It was my birthday request to my husband, Brian, to have him run a race with me. I carefully floated the idea of a 10K race, and set about finding one, which was a suitable distance of time to allow for enough training. Then low and behold I found the RunUK 10K race in Hyde Park – on my bloody birthday. It was like all the stars had aligned when I told my Brian of the plan, and he agreed.
We set about training for the race, and because we were juggling the kids on most days, we only managed one run together. Although since we are fully connected and tracked on Strava, we were able to pour over each other’s statistics after each run. (Click here to follow me on Strava)
In the last few weeks, Brian fell foul to some shin splints, and although he soldiered on, it was inevitable, and he had to pull out. He promised to run another 10K later in the year, once he figured out what was wrong with his little legs. Bless.
Why oh why
Now, let’s backtrack a minute. Why on earth would you want to run a 10K on your birthday, it’s not exactly the most relaxing, pampering activity out there is it? Aside from hoping that Brian would fall in love with running during his training, I was also hoping to go Sub 50 (running the race in under 50 minutes). My previous race 10K PB set in Feb 2017, of 50:55, I felt I could get under this. Some sort of silly, hey I may be getting older, but I’m getting faster.
Okay, so that’s why I’m doing this. I’ve almost failed on one count – Brian professing he hates running after every training run, but if he’s promised to race again later in the year, we’ll close the chapter, but not the book, and keep the hope alive.
So next, can I still run a PB at this race? My training was a little derailed by running with Brian and Ellis and in turn running for them at their paces, and not for me at the paces I needed. I also had a cold, which stopped me for just under a week. But these are all handy excuses – the real problem was that I found training for a 10K on its own, quite hard.
There was so much speed work, with long intervals, and no lovely long mind clearing runs to look forward to. Plus, with my 2 day-a-week cycle commute, I struggled to adhere to the all the MyAsics runs and couldn’t see a way to substitute a run for a cycle.
When I look back, when I’ve run my fastest (over both 5K and 10K) when I’ve been doing some 20K plus LSR (long slow runs) as a part of training for a half marathon.
Anyways, I was hopeful that the race day enthusiasm would pull me through, and in training I was comfortably hitting 52 minutes for a 10K.
So, onto the race
I at Hyde Park Tube station and dutifully plugged the post code into google maps, and starting walking, as I blipped digitally along the path. Now, it was pure luck, as the direction I was walking from, I could easily spot the race inflatable start/finish line, which was much sooner on the map than the pinpointed post code location.
Once I arrived, I collected my race number, and asked the lady about changing the name on Brian’s race entry (which I had pre-arranged with the very friendly RunUK team on email). The lady was a little confused I didn’t have to pay a name change fee – but RunUK said I didn’t have to on email, and she seemed happy enough when I explained that.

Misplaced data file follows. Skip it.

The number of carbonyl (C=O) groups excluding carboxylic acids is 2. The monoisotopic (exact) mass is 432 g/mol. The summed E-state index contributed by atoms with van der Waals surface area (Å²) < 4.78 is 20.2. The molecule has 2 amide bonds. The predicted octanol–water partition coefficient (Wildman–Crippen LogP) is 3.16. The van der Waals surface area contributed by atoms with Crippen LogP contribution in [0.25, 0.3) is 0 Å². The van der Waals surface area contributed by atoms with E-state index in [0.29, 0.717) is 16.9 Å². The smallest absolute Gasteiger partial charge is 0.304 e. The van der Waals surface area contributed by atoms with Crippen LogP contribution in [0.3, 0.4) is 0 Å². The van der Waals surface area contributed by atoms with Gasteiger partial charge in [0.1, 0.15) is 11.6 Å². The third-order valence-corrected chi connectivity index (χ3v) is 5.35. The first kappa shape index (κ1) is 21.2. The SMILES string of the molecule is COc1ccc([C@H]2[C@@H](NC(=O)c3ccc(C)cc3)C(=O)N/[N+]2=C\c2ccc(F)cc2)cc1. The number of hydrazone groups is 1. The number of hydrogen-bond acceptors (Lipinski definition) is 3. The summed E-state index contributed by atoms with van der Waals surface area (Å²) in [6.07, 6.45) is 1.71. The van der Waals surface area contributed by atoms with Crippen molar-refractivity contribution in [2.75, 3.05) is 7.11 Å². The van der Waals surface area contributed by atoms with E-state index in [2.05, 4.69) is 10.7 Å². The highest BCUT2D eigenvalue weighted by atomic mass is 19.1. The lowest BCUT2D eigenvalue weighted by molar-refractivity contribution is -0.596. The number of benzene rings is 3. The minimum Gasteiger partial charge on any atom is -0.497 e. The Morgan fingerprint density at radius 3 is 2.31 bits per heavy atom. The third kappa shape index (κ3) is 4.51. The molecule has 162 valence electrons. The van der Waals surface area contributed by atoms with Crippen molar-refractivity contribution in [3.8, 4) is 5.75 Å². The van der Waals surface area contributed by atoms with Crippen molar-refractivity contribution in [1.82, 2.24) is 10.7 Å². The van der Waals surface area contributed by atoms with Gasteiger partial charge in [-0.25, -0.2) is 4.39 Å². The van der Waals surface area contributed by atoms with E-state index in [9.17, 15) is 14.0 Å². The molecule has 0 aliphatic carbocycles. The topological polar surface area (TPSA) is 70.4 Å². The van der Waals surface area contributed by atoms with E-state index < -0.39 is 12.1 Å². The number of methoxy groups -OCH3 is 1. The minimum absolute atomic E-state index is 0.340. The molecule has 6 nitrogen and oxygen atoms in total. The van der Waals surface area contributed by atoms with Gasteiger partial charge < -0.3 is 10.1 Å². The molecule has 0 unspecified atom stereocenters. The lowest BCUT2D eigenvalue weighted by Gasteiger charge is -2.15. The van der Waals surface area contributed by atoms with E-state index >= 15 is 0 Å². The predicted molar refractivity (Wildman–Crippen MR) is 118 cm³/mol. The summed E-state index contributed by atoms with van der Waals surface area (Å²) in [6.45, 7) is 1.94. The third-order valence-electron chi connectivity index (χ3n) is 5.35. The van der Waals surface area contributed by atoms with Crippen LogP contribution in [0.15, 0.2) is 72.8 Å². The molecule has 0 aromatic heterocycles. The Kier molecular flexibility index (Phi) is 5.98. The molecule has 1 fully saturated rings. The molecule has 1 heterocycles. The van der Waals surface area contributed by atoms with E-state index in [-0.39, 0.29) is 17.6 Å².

We were told prior to arrival that the loos cost 20p, and to be aware of this, as everyone likes a pre-race tinkle. By the time I got to the ladies, the loo attendant must have given up, and the barriers were open, score, 20p back in my pocket!
The race organiser gave a little welcome speech, and reminded everyone to stick around at the end, in case they won a prize, as there lots of categories to claim glory. Unfortunately, he broke the music system while giving his announcements, and an eerie quietness descended after he’d finished his welcome. This quietness continued through the warm-up, which was a little cringey (in fact a lot cingey) but that made us all giggle a little bit and weakened those pre-race nerves.
The race marshals where all very supportive and well placed around the course, which was important as there were quite a few twists and turns. Plus, with a field of less than 160 runners, often the person in front of me disappeared just out of sight.
I pushed hard for the first loop (5K) and was right on race pace, and then I just gave up. It was hot, and I was tired and it was my birthday. Lots of negative thoughts started to creep it, and I didn’t want to kill myself on this course, on this day, I just wanted to finish. I walked through the water station and then dropped my pace for the second lap. I finished 51:34, so less than a minute over my PB of 50:55. For basically having thrown in the towel half-way through, I’m more than happy with this time.
The race medals handed out at the end were a pretty bog-standard affair, but the colourful ribbon proved a hit with my 3-year old. The race times were up on the website almost instantly – and we were all glued to our phones analysing our results. We stuck around for the presentations, and my friend Pip got 3rd female. The female who took first place went missing, but my 3-year old jumped up onto the podium and they gave him the trophy to hold while they took a photo – too cute.
And I guess that sums it all up – a not too serious race, with personality, and a friendly field of runners. Well organised and for a reasonable price. I would recommend RunUK races if you come across one in the future.
Would I recommend running a 10K on your birthday – jury’s out…
Have you tried to convince a loved one to love running? Have you ever ran a race on your birthday? Have you every used a MyAsics training plan? Please share, I’d love to hear your thoughts.